In this class, I outline exactly how this works. We will talk about how to find submission calls, how to write cover letters and bios, how to meet and network with other writers, and how to build an online following– and lots more. I wanted to make it simple and painless for the new writer. If you are interested in taking this class and have found this post, I am offering my readers a discount.

Go to The New Writer’s Crash Course and use the coupon code CRASH18 to get the class for just 21.99 (normally 89.99).




In lieu of a review of Danger Slater’s book PUPPET SKIN, I will just transcribe the conversation I had with my 17-year-old daughter about it.

Me *tries doorknob to Zoe’s room and finds it locked* *knocks*

Zoe *opens door*: What?

Me: Do you think that, ultimately, PUPPET SKIN is a commentary on, like, how adults always tell you “that’s the way things are” or worse, “because I said so” or like, how we don’t really question our own beliefs and motivations once we are adults and expect you to have it all figured out just because you’re about to be 18?

Zoe *sitting criss-cross-apple-sauce on the floor, leaning into a mirror, meticulously applying eyeliner*: It’s a lot about how… Like, how everything is sort of pointless and trying to find meaning in a meaningless life. But like, in this nightmare world that’s really not that different from the one we live in, if you think about it. *sighs* There is no god.

Me *notices the kitchen shears and a pile of hair*: Tf you do?

Zoe: Oh, I cut off all my hair. *flips jagged locks over shoulder*

Me:… It’s up to us to decide what has meaning in our lives. *closes door* CLEAN YOUR ROOM!

Find  Danger Slater and more of his work on Goodreads.


Next up, Nathan Carson’s raucous romp of a story STARR CREEK. Who knew Lovecraftian themes could be so fun? Maybe you did, but I didn’t! Lovers of STRANGER THINGS rejoice! This little novel is similar in theme and story but… Grittier, dirtier. There’s even an authentic 80’s style bike vs car chase—but with ATV’s and an old pick-up truck. The prose is beautiful (“With no moon they could see the cold x-ray smear of the milky Way… And young minds on acid just loved to do rail slides down that vast spiral arm.”), juxtaposed with the dialogue and antics of foul-mouthed, drug-addled, backwoods characters like that of one of the story’s main antagonists, a man named Puppy (“A gallon of undigested dry dog food sprayed out of Puppy’s mouth on a wave of bile and beer froth.”). This is Nathan Carson’s debut novella and I, for one, will be keeping a sharp eye out for his next one.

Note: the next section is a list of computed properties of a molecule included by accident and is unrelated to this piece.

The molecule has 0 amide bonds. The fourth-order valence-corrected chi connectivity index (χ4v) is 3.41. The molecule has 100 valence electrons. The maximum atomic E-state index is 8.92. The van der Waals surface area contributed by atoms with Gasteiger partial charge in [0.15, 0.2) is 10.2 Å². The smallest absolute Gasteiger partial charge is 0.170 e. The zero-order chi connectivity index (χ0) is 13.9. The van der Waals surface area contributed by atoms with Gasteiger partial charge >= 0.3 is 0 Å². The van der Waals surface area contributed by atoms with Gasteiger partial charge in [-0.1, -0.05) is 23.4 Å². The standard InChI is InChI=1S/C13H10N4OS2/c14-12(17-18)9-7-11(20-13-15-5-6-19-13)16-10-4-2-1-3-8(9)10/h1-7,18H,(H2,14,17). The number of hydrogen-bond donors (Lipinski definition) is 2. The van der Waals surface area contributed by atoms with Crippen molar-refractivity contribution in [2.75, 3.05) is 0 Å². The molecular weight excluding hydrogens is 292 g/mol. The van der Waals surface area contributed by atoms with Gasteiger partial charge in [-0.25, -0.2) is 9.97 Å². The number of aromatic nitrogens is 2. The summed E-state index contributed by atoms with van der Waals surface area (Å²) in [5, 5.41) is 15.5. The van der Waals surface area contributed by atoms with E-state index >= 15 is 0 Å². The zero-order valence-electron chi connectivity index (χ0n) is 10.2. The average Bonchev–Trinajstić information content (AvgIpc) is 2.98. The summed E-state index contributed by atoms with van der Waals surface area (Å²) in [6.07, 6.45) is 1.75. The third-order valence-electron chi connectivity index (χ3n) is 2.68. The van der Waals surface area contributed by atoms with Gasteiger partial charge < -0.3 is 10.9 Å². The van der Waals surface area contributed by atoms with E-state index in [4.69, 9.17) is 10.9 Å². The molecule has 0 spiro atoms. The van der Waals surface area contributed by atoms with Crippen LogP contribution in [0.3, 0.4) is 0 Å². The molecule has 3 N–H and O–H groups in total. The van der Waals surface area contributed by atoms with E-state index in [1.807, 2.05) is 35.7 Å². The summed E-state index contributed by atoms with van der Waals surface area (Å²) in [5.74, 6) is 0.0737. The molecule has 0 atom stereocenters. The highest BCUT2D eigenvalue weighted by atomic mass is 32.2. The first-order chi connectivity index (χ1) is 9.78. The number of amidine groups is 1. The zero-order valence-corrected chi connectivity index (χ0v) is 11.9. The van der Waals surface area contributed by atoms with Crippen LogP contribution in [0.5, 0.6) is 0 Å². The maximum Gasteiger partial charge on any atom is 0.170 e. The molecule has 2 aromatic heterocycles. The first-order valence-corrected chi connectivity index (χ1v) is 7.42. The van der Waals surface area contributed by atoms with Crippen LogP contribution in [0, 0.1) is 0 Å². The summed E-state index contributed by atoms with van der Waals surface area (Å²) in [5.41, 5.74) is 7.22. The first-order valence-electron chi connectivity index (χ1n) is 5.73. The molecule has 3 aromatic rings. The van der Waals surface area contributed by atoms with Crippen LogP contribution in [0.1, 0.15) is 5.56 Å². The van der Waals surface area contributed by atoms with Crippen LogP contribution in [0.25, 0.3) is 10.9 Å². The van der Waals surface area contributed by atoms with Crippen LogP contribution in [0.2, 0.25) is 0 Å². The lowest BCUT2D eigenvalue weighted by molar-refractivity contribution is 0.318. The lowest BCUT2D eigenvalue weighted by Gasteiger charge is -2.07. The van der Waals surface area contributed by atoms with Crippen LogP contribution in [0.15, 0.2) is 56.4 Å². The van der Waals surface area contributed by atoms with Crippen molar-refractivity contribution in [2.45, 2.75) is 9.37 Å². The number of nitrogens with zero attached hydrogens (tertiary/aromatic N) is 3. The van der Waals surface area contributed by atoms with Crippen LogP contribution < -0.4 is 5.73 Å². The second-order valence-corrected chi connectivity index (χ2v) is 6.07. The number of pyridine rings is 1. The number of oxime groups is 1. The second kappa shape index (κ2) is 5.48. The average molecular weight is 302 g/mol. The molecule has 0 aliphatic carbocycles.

Find Nathan, his work, and his website here on Goodreads.

Dim Shores, Strange Aeons, and other weird worlds.


Very pleased to announce to the world that LOOMING LOW, from DIM SHORES, will be debuting at this year’s Necronomicon in Providence, RI. My story HEIRLOOM will appear in the anthology alongside the works of many spooky, talented folks.
The TOC includes Nadia Bulkin,Michael Cisco, Kristi DeMeester, Brian Evenson, Kurt Fawver, Gemma Files, Richard Gavin, Craig Laurance Gidney, Michael Griffin, Lisa L. Hannett, Livia Llewellyn, Anya Martin, Daniel Mill, S.P. Miskowski, Sunny Moraine, Scott Nicolay, Betty Rocksteady, Christopher Slatsky, Lucy A. Snyder, Simon Strantzas,Jeffrey Thomas, Damien Angelica Walters, Kaaron Warren , Michael Wehunt , A.C. Wise and is edited by Justin Steele and Sam Cowan.


Check out the beautiful artwork on the trade-paperback and the deluxe hardcover, and preorder yours here at

I am also excited to let readers know that CHERUB– a little story I wrote for anyone who has ever been confounded by the odd nature of the writing muse, or for anyone who was ever a child, especially the precocious kind– will be appearing in STRANGE AEONS this coming September! I will keep you all posted with the details as that happens.

And keep an eye (and an ear) out for upcoming episodes on The Lift at and The Wicked Library written by yours truly. Just check those shows out in general, they’re great fun!

It is a pleasure to get to do what I love and love what I do! And in the meantime, I get to work with some really great people I look forward to our adventures together, dear readers! Stay tuned for interviews, advice, and peeks into the weird, weird world of this writer’s life.

Until we meet again,